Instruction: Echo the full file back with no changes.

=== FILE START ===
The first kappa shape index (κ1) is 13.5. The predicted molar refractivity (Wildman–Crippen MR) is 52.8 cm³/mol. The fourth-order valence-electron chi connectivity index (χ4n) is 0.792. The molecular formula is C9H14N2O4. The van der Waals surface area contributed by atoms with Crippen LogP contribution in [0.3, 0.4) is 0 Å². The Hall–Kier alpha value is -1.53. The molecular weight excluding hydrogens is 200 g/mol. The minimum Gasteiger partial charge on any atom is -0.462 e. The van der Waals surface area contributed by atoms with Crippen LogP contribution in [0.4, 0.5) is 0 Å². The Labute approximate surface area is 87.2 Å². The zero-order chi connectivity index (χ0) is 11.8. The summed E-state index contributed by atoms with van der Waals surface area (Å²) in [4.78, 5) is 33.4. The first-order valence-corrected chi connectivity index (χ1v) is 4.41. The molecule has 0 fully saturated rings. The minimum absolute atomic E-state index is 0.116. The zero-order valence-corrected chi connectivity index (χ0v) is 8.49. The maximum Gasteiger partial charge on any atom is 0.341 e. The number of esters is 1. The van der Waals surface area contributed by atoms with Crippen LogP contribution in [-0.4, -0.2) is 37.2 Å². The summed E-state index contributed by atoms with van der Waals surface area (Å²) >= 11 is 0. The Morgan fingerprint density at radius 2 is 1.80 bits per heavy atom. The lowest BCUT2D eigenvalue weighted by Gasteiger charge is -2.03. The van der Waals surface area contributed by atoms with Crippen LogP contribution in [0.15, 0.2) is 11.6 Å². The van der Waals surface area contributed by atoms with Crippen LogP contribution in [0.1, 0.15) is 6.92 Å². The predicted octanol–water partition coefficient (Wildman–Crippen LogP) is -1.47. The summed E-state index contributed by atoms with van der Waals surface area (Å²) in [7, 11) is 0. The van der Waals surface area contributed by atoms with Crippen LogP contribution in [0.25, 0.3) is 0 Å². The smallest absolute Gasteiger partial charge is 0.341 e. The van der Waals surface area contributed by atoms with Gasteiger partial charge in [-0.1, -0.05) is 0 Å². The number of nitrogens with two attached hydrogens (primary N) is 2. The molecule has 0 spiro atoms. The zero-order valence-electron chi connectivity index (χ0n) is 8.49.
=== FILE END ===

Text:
The first kappa shape index (κ1) is 13.5. The predicted molar refractivity (Wildman–Crippen MR) is 52.8 cm³/mol. The fourth-order valence-electron chi connectivity index (χ4n) is 0.792. The molecular formula is C9H14N2O4. The van der Waals surface area contributed by atoms with Crippen LogP contribution in [0.3, 0.4) is 0 Å². The Hall–Kier alpha value is -1.53. The molecular weight excluding hydrogens is 200 g/mol. The minimum Gasteiger partial charge on any atom is -0.462 e. The van der Waals surface area contributed by atoms with Crippen LogP contribution in [0.4, 0.5) is 0 Å². The Labute approximate surface area is 87.2 Å². The zero-order chi connectivity index (χ0) is 11.8. The summed E-state index contributed by atoms with van der Waals surface area (Å²) in [4.78, 5) is 33.4. The first-order valence-corrected chi connectivity index (χ1v) is 4.41. The molecule has 0 fully saturated rings. The minimum absolute atomic E-state index is 0.116. The zero-order valence-corrected chi connectivity index (χ0v) is 8.49. The maximum Gasteiger partial charge on any atom is 0.341 e. The number of esters is 1. The van der Waals surface area contributed by atoms with Crippen LogP contribution in [-0.4, -0.2) is 37.2 Å². The summed E-state index contributed by atoms with van der Waals surface area (Å²) >= 11 is 0. The Morgan fingerprint density at radius 2 is 1.80 bits per heavy atom. The lowest BCUT2D eigenvalue weighted by Gasteiger charge is -2.03. The van der Waals surface area contributed by atoms with Crippen LogP contribution in [0.15, 0.2) is 11.6 Å². The van der Waals surface area contributed by atoms with Crippen LogP contribution in [0.1, 0.15) is 6.92 Å². The predicted octanol–water partition coefficient (Wildman–Crippen LogP) is -1.47. The summed E-state index contributed by atoms with van der Waals surface area (Å²) in [7, 11) is 0. The van der Waals surface area contributed by atoms with Crippen LogP contribution in [0.25, 0.3) is 0 Å². The smallest absolute Gasteiger partial charge is 0.341 e. The van der Waals surface area contributed by atoms with Gasteiger partial charge in [-0.1, -0.05) is 0 Å². The number of nitrogens with two attached hydrogens (primary N) is 2. The molecule has 0 spiro atoms. The zero-order valence-electron chi connectivity index (χ0n) is 8.49.